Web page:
The Go-Go’s first year as a group was very touch and well, go. Especially as the group began slowly breaking away from the punk attitude which brought them together in the first place. While they weren’t incorporating disco influences into their writing and performing in the same way as say Blondie was, they were embracing a less in-your-face, more LA style of cheery, candy-flavored pop as they evolved, much to the chagrin of Olavarria and Bello. Those two would leave the group due to differences in musical style. Gina Shock came on board as the band’s drummer and Charlotte Caffey of The Eyes joined as a guitarist. When bassist Kathy Valentine joined the group well, it was the perfect fit. These five spunky women, Belinda Carlisle, Jane Wiedlin, Charlotte Caffey, Gina Schock, Kathy Valentine, became The Go-Go’s and they changed pop music forever.
A good music (or movie) documentary is one that manages to depict a certain moment of time as well as its human subjects. Martin Scorsese’s 2006 Bob Dylan documentary No Direction Home is successful at showing the viewer what life was like during the years Dylan was growing up and the years when he had started to make a name for himself. Ellwood’s The Go-Go’s begins with LA in the very late ’70s just as the punk scene was finding its place. Wiedlin was especially taken with the punk scene as she explains in the film. Carlisle was also entranced by the punk movement going so far as to show up at a club wearing a trash bag as an outfit one night and being Belinda Carlisle she, of course, pulled it off.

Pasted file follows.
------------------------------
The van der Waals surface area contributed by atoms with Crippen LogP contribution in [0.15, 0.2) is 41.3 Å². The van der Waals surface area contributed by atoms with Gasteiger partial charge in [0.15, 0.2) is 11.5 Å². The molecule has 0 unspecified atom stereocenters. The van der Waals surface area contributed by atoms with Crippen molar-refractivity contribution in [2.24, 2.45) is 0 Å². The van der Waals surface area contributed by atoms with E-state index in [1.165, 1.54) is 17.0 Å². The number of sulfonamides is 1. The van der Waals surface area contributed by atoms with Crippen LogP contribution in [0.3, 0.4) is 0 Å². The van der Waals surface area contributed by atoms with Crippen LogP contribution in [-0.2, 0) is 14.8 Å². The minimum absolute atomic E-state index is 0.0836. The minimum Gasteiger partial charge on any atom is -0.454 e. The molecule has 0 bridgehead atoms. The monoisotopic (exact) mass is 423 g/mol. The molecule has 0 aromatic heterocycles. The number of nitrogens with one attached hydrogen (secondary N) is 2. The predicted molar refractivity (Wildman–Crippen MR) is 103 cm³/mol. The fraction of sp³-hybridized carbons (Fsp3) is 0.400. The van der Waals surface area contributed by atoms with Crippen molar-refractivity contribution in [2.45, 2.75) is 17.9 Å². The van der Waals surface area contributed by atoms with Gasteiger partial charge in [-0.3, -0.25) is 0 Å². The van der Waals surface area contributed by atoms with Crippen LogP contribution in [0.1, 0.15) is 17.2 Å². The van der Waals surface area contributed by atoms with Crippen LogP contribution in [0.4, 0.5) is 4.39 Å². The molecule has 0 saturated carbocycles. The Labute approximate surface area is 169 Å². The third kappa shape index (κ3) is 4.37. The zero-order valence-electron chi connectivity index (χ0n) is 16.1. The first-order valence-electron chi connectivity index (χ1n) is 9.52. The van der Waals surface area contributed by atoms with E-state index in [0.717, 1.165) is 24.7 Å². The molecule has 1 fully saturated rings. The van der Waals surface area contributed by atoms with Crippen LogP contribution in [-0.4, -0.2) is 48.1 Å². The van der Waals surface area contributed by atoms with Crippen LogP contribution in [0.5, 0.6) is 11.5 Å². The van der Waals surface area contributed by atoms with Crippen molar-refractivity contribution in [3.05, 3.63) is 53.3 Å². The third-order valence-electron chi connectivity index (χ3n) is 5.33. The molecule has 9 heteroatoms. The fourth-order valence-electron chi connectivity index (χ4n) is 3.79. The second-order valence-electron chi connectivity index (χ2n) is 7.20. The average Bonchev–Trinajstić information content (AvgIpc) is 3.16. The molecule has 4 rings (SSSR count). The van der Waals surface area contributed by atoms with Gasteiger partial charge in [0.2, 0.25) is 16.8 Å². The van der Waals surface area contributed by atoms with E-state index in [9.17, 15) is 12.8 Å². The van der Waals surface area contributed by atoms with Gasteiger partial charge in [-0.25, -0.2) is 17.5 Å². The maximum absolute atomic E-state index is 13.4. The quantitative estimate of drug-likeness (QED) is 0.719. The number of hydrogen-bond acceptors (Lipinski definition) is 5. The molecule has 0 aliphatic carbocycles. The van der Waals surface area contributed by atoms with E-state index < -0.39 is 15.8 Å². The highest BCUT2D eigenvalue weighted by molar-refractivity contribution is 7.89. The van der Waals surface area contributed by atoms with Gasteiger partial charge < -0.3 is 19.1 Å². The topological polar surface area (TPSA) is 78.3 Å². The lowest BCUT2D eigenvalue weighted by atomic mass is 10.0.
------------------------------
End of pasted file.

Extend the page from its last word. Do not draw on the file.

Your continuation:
As the band was finding their way in their formative year, their songwriting was key to connecting with audiences. What sealed (no pun intended) the group’s position as a group people should take notice of was their first hit “Our Lips Are Sealed” (a song Wiedlin wrote based on a love letter from Terry Hall, her then-boyfriend from punk/ska group The Specials) from their debut album Beauty and the Beat.
Released in the summer of 1981, Beauty actually didn’t become a hit until their second hit “We Got The Beat” (written by Caffey) began receiving radio play in early 1982. The band was the opening act for The Police that summer and a huge celebration was had in the band’s dressing room when Beauty hit #1 on the music charts. What followed was a notorious, coked-up performance on Saturday Night Live and a controversial Rolling Stone cover.